Aptera has scored eligibility for the Department of Energy’s green car loan program (until last fall, this was only open to the regular four-wheeled breed), but approval of the $75 million it’s requested is a long shot. To start, the program’s current budget simply won’t be enough to cover the more than 90 projects that have reportedly requested funding. In addition, as Lux Research senior analyst Jacob Grose told us in December:

“I would imagine that four-wheeled vehicles will continue to get the nod given that, unlike Asia, to date there has been no appetite in the U.S. for electric vehicles with less than four wheels.”

The company’s biggest asset at this point seems to be its enthusiastic core of would-be early adopters, nearly 4,000 of whom had made deposits (fully refundable) for the 2e as of November 2009. And the highly unusual, ultra-aerodynamic design of Aptera’s inaugural model could be a saving grace if it comes to market relatively late in the game — nothing quite compares to the 2e. But if the company hopes to follow through on Fambro’s plan, described in 2007, to ultimately deliver “more mainstream” products, the heat’s on. In a few years, going “mainstream” with an electric vehicle could mean going head to head with companies like General Motors, Nissan and Toyota.

  1. “The company’s biggest asset at this point seems to be its enthusiastic core of would-be early adopters, nearly 4,000 of whom had made deposits (fully refundable) for the 2e as of November 2009.”

    Unfortunately, since the whole ouster thing, most of those ardent supporters are extremely pissed at the CEO and the Detroit crew brought in to run the company. Many have asked for their money back. Without word from the inside (like that’s going to happen), there’s no way of knowing how many deposit holders remain but I’d be surprised if it’s half.

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  2. ‘As CEO Paul Wilbur put it in a release last November, development efforts at the startup have “been outpacing the rate of fundraising.”’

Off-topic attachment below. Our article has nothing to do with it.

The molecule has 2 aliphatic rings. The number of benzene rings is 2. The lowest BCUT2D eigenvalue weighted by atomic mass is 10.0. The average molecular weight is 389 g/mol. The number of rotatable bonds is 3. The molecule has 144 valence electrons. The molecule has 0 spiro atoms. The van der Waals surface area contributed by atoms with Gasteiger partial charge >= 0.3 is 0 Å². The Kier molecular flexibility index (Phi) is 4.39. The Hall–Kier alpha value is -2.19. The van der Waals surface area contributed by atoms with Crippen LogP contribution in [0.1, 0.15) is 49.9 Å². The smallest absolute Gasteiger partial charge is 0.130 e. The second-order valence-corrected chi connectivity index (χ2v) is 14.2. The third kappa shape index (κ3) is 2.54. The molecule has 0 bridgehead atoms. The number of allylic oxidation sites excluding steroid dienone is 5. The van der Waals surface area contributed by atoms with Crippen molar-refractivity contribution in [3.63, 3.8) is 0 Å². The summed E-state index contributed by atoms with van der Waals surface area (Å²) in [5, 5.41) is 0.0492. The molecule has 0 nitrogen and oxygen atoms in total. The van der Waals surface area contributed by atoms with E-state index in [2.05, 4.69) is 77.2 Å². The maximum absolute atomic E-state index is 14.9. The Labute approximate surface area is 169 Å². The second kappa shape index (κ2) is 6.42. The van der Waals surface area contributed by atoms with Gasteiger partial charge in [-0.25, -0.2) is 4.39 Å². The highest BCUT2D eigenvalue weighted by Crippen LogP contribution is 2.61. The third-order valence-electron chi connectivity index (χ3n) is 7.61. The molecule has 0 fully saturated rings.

Yes, every positive number is greater than zero. Zero being the amount of money Paul has raised during his entire tenure as CEO, while his competitors have been raking in the cash. Even ZAP!, who Wired all but called a scam.

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  3. Believe me they are doomed.

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  4. [...] has had its share of delays and funding troubles. Now this sad news from the company as reported by Earth2Tech. Steve Fambro and the Aptera 2e in happier [...]

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  5. [...] to those 3,100 hopeful customers, will require Aptera to bring in fresh capital, and it’s banking on either a federal loan or private investment to come through. The company plans to provide more details about its status and future plans next month. [...]

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  6. [...] its once enthusiastic core of would-be early adopters amid delays and changes to the design and company leadership. The company said last spring it had collected more than 4,000 deposits for its planned plug-in [...]